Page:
23 Tasting Notes
From wikipedia: "The name Biluochun literally means “Green Snail Spring”. It is called so because it is a green tea that is rolled into a tight spiral, resembling snail meat, and is cropped early spring."
The dry leaves are beautiful and fuzzy, with pretty white hairs. The appearance of the dry tea is probably my favorite part of this tea. Unfortunately it’s rather downhill from there.
The tea when steeped comes out darker amber than I expected. The flavor is delicate and subtle. There’s a distinct astringency like an under-ripe apple or persimmon.
I have a hard time getting a perfect brew from this tea. It’s sensitive to overly hot water, easily becoming very bitter. On the flip side, if the water’s not hot enough, the tea comes out flavorless. My best results come from longer brewing times and cooler water temperature, combined with a large volume of tea.
This is the only Bi Luo Chun tea I’ve tried. I’d like to try others.
Flavors: Astringent, Bitter, Grass
I picked this tea out because it was something I’d never heard of before, and smelled heavenly in the shop. The scent of the dry tea doesn’t translate as well into the taste once brewed.
I believe aug3zimm described this tea perfectly, I won’t bother repeating what he said. My tasting experience matches quite closely with what he described. I also found heterodoxia did an excellent job of describing why I don’t love Kusmi teas as much. For green teas especially, I prefer 100% pure tea, without any flavorings added to it.
This one is a little too weird for me. The buffalo grass is too grassy and bitter, somewhat overwhelming.
Flavors: Bitter, Buffalo Grass, Dry Grass, Hay
I’m very much enjoying Kusmi’s Organic Darjeeling Nº 37 tea. It has much in common with other Darjeeling teas I’ve had, but also has some wonderful and unique qualities that make it stand out from the pack.
This is a fairly high quality Darjeeling tea. The small leaves unfurl nicely in hot water. They’re not whole leaves, but cut to a consistent size, with little to no powder or dust. There are a fair number of cut stems among the leaves. The leaves themselves vary in color from leafy green to spruce green and dark olive as well, making for a visually pleasing presentation. I actually like the non-uniformity of the color in this case. While marketed as a black tea, the incomplete oxidation makes this one more of an oolong tea, which I prefer anyway.
The brewed tea is a lovely chestnut brown color. The flavors have much in common with other darjeeling’s I’ve had, but there are also a lot of unusual aspects as well. One of the first things I notice is a lovely fresh spring flowers taste. Floral auroma is expected from Darjeeling, but this one is especially fresh. This is most apparent in the first brewing and less noticeable on subsequent infusions.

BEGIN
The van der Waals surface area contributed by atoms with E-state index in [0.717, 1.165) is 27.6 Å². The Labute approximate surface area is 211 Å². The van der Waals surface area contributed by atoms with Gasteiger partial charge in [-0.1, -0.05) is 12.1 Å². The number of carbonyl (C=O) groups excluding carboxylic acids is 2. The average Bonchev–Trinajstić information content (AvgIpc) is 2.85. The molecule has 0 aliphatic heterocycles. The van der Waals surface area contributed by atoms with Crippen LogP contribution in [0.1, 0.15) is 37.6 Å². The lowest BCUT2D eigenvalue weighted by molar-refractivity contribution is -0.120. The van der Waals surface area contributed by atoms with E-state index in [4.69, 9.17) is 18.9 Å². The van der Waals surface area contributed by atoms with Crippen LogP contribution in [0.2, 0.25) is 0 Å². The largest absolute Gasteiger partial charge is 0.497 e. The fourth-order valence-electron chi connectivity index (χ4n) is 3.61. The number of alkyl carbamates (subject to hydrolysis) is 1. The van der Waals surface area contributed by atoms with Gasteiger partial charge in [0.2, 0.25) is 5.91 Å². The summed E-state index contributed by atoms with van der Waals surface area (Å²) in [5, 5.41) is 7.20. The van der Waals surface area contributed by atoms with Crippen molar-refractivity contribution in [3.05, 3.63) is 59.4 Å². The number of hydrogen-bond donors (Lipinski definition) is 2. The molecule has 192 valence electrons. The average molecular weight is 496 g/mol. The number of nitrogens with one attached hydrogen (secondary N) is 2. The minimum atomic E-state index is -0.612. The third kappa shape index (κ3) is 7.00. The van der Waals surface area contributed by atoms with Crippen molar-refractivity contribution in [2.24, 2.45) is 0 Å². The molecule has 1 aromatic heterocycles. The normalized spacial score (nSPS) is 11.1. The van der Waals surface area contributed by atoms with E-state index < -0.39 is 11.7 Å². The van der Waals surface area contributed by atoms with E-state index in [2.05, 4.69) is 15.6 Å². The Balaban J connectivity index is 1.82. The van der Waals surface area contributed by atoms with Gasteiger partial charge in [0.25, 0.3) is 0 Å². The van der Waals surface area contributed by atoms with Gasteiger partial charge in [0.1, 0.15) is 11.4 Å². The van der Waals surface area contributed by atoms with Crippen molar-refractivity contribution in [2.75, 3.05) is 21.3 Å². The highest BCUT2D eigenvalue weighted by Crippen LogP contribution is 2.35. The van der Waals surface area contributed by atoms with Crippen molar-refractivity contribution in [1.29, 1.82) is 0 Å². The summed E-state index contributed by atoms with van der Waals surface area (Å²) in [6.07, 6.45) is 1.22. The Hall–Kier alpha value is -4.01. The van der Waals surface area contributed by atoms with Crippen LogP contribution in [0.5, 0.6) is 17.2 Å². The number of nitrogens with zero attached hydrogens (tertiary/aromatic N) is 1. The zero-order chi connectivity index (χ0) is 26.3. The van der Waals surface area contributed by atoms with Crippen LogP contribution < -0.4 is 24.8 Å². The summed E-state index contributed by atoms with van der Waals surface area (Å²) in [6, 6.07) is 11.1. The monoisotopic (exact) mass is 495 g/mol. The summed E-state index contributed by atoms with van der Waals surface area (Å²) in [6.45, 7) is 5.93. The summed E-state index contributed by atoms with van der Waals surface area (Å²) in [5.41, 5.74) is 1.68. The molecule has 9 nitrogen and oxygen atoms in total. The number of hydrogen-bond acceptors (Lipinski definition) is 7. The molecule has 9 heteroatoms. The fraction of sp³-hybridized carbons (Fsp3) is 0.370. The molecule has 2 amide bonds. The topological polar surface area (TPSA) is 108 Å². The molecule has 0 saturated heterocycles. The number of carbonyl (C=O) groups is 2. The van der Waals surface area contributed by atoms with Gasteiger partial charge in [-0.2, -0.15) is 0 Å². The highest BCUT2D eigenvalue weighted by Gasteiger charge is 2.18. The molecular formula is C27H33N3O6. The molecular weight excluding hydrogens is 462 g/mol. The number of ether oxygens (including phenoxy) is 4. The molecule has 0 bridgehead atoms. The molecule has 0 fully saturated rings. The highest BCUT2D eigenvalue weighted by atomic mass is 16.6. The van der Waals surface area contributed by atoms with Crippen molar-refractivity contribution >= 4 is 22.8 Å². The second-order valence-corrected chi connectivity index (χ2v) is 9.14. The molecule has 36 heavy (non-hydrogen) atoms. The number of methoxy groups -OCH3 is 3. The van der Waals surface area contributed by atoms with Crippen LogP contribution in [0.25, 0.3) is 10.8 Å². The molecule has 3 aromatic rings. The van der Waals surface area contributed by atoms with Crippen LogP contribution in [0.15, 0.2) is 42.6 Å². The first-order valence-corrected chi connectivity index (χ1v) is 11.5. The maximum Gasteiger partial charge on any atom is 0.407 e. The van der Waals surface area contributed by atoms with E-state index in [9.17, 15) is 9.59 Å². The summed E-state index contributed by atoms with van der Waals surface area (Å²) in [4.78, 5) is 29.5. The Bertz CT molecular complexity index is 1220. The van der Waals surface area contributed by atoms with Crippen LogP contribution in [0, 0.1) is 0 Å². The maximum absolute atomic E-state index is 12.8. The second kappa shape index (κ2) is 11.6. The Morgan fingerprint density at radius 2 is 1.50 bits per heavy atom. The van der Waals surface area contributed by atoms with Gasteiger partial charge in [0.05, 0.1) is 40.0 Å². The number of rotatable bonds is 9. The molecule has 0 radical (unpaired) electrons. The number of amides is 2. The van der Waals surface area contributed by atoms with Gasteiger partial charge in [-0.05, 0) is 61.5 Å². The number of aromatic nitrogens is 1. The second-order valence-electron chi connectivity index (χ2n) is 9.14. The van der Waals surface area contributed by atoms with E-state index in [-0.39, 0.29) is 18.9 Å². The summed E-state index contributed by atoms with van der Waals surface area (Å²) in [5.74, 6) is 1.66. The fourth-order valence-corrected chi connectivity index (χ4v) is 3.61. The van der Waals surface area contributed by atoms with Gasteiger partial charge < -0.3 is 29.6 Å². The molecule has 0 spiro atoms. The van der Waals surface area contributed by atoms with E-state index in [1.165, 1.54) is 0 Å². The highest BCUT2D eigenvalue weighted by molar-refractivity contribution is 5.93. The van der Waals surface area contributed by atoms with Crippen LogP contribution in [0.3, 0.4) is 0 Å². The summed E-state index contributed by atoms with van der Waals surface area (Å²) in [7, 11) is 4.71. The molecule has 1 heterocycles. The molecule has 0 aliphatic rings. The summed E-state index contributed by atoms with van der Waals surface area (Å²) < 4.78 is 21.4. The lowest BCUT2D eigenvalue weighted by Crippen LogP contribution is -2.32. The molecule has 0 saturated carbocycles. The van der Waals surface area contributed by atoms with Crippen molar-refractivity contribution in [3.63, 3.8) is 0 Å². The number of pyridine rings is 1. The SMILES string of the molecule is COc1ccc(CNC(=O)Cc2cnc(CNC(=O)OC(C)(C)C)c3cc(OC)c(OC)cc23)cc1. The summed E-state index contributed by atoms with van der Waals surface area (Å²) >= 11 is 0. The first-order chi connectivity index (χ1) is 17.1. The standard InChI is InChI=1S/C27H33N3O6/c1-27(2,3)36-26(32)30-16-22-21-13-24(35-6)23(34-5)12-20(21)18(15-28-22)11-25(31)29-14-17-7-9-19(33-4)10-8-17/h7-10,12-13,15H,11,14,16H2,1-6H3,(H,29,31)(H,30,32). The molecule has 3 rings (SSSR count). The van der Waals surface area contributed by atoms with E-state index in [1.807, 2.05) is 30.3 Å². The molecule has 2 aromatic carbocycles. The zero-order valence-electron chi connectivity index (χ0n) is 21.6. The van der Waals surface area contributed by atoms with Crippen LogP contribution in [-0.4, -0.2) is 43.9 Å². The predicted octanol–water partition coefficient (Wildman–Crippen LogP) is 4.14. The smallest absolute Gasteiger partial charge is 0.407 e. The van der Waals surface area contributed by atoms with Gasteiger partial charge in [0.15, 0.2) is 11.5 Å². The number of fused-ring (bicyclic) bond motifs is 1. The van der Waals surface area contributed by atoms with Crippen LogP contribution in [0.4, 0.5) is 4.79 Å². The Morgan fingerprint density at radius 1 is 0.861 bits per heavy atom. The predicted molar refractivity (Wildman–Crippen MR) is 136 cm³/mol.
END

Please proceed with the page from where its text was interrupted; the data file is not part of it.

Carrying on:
The second brewing allows some rich maple flavor to come through. I also notice a good bit of tannin in this tea. This gives an astringent quality that some might not like. I’d describe Kusmi Noº 37 as a fairly brisk tea. This can be mitigated by using water that has cooled for a couple minutes after boiling. I’m still experimenting with ideal brewing temperature. I think 3-4 minutes at 180º is correct for the first infusion. I can get a 2nd and 3rd cup, adding an extra minute each time.
I definitely enjoy this tea and would keep it as my every-day Darjeeling if it were a little less expensive.
Flavors: Flowers, Fruit Tree Flowers, Honey, Maple, Muscatel, Sweet, warm grass, Tannin
Whoa, this is a surprisingly decent Thai Oolong tea for the price.
I picked up a box of 20 individually wrapped tea bags for $1.89, on sale at 99 Ranch Market. In the past, when I’ve purchased tea for this cheap, it’s been pretty awful, but I’m so glad I tried again. This tea is totally decent! For the super cheap price, I’d even say it’s excellent.
I poured the contents of two tea-bags into my strainer basket, and brewed a delicious cup, followed by 2 re-steeps.
The flavor is similar to much more expensive Thai oolong teas I’ve recently enjoyed from Steepster Select, although maybe not quite as complex. I enjoy the mineral, floral, and grassy notes, as well as the natural sweetness I expect from Oolong teas from Thailand.
The tea has a few stems, but is mostly tightly rolled leaves. During the second brewing, the whole tea leaves unfurled beautifully.
I’m going back to 99 Ranch to buy another box (or 3) of this awesome deal.
Flavors: Dry Grass, Flowers, Grass, Hay, Mineral
This is a superb black breakfast tea, not too bitter, gentle tannins, and great body. I could easily see keeping this as my new standard breakfast blend.
Tooch summed it up very well: A very warm and cozy tea, like a fuzzy blanket or a hug in a cup.
Flavors: Honey, Malt, Roasted Barley
This is the first high-quality pu-erh I’ve tried and it’s unlike all that came before it.
It doesn’t brew nearly as dark or pungent as the previous ones I’ve tasted.
The first sip tastes of malt, maple syrup, and vanilla. Further tasting reveals peaty, mossy, and earthy flavors.
Overall, this tea is quite enjoyable.
Something about this tea reminds me of going to Dickens Fair at Christmas time. I can’t quite place it, it’s not cinnamon or cardamom, nor douglas fir trees. It has a holiday spice quality that I really like but can’t name. Roasted butternut squash with brown sugar maybe?
Flavors: Butter, Caramel, Earth, Malt, Molasses, Peat Moss, Vanilla